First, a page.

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According to reports, Sean Parker, one of the original founders of Napster, is part of a consortium to buy Warner Music.

According to the Wall Street Journal, Parker has joined with Californian billionaire Ron Burkle and supermarket magnate Doug Teitelbaum to bid for the US-based music major, which has been accepting takeover bids since the start of the year. It is thought this consortium is behind one of the bids still in the running, and that it may be the only one bidding for the Warner Music Group in its entirety, rather than just publishing business Warner/Chappell.

Parker, one of the co-founders of the original Napster file-sharing network, which was sued into bankruptcy by the music companies, including Warner, ten years ago, has made most of his fortune through his involvement in Facebook. It is thought that, compared to Burkle, Parker's financial stake in the rumoured bid will be modest, however his involvement as a strategic partner could be significant, given his participation in various digital ventures over the last decade.

Much is being made of the irony of Parker possibly taking a stake in Warner, given Napster's arguable role in the decline of the record industry, which has led to two of its biggest players now being on sale for relatively modest sums at the same time. Though, of course, had Parker and his pals not created Napster in 1999, something else would have come along to similarly challenge the traditional record industry, it being inevitable as soon as the world wide web pushed the internet into the mainstream.

Probably more interesting about the possibility of Parker having a influential role at Warner is that he has been advising Spotify, leading to speculate that having him on board as a shareholder might force Warner - frequently a hold-out on new digital services, including Spotify in the US - to become more adventurous in its digital dealings.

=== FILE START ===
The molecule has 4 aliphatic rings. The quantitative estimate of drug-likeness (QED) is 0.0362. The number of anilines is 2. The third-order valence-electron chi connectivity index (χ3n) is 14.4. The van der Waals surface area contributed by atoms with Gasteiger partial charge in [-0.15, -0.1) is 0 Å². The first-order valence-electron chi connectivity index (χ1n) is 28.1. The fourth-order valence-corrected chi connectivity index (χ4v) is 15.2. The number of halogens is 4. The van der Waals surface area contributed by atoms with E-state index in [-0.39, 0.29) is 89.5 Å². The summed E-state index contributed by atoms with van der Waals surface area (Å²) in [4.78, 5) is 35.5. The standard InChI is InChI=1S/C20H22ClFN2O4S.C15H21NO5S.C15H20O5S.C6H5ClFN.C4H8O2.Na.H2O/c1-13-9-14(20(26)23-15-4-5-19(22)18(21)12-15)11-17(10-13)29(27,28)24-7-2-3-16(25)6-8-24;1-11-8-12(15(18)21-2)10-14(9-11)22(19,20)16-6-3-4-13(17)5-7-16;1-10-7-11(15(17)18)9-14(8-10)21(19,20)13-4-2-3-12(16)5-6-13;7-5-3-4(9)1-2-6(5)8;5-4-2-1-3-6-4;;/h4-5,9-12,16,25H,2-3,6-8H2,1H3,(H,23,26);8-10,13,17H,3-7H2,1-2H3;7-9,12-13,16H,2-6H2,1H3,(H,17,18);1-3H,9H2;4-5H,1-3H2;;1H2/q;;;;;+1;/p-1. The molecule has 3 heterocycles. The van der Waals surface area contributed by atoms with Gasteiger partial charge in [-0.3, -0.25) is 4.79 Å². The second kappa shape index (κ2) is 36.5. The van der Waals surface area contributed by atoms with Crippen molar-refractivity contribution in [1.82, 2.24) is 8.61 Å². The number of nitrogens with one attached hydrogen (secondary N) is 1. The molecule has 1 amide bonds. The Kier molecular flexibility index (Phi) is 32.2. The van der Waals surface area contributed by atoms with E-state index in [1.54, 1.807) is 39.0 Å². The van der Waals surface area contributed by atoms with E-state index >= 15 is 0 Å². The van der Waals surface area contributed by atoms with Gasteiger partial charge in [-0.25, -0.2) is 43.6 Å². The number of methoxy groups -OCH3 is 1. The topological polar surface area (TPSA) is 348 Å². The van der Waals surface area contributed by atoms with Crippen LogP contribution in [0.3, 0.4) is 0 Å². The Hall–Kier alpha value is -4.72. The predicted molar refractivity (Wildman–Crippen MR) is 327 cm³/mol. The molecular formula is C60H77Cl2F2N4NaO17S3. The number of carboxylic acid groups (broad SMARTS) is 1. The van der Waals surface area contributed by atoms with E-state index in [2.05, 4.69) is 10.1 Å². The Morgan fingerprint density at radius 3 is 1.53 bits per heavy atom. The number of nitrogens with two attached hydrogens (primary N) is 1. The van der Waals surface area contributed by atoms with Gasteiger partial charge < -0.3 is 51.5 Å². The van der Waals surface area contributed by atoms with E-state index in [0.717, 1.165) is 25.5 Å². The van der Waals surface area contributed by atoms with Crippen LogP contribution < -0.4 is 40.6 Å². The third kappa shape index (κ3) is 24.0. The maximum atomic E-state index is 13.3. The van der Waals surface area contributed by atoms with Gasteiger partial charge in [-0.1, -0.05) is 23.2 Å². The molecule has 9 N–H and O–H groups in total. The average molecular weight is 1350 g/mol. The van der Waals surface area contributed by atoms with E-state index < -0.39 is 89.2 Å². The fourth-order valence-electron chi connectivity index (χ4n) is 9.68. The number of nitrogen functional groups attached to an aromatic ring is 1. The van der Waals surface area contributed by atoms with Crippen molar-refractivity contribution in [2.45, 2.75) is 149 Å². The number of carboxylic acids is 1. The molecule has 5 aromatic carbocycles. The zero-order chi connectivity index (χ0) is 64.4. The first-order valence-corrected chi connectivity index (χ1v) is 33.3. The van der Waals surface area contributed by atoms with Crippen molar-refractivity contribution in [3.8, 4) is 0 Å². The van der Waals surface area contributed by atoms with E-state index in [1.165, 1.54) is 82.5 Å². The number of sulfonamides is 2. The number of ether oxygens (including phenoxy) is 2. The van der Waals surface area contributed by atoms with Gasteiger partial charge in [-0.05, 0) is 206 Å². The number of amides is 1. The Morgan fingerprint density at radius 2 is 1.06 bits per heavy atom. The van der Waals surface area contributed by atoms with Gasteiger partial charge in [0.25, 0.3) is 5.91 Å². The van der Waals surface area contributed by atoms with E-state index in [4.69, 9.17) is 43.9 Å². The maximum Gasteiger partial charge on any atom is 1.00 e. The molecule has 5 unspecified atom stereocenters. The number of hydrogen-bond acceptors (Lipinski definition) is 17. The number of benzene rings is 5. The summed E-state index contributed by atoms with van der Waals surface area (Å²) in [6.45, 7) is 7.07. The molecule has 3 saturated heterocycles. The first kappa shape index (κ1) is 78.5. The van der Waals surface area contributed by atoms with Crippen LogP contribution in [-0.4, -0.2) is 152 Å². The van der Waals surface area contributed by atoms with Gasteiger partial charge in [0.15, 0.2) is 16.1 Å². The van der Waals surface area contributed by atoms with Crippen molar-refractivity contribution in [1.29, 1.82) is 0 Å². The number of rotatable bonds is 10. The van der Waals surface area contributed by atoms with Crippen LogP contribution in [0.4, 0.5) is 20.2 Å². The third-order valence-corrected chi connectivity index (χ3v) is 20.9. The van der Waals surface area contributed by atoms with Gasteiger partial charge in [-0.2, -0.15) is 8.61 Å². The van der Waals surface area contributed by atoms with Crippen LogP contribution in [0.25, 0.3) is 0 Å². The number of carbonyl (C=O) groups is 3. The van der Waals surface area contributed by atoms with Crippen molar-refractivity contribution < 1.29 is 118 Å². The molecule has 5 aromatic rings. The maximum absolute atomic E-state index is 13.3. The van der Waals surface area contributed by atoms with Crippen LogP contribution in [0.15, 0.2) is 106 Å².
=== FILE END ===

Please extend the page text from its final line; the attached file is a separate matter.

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A South Korean production duo called E-Tribe have suggested that Lady Gaga's track 'Born This Way' rips off a song they wrote for a girl group called SNSD.

Which is arguably an admission that their song 'Be Happy' also rips off Madonna's 'Express Yourself', given the rather strong similarities between the Gaga and Madonna songs, though perhaps E-Tribe are saying the little bit of 'Born This Way' that doesn't sound like 'Express Yourself' sounds like their tune.

No legal action has begun as yet, but a spokesman for E-Tribe told Newsen that they were trying to contact Gaga's people.

The rep said: "Someone this morning told me that there were reports of Lady Gaga plagiarising SNSD's 'Be Happy'. I listened, and I do feel that there are similarities. The way the song flows and the arrangements are, honestly, the same. I am currently working to get in contact with Lady Gaga's publishing label to find further information".

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An LA judge has given Axl Rose permission to proceed with his lawsuit against Activision in relation to 'Guitar Hero III'.

As previously reported, Rose claims that the gaming giant broke its promises about the inclusion of Guns N Roses track 'Welcome To The Jungle' into the third edition of the 'Guitar Hero' franchise, in particular a pledge that users would not be able to play the song using a Slash avatar. When the game hit the market users could do exactly that.

Roses' lawsuit, in which he is suing for $20 million, got a prelim hearing in court last week, and the judge ruled there was a sufficient case for the matter to proceed to a full trial, though the next court session won't be until 23 Jan next year.

As previously reported, Activision has now stopped production on any new 'Hero' titles after sales of pretend-to-play games slumped.

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D'Angelo last week pleaded guilty to disorderly conduct in relation to that previously reported incident just over a year ago when the R&B type was arrested for soliciting from a policewoman posing as a prostitute. He reportedly offered the officer $40 for oral sex.

Although he pledged to plead not guilty at the time of his arrest, the singer, real name Michael Archer, accepted the charge without contest last week, according to the Associated Press. Archer's people were keen to stress that disorderly conduct amounted to a 'violation' rather than a crime.

What Archer's penalty was isn't clear, except that prosecutors told reporters the singer had "satisfied their conditions".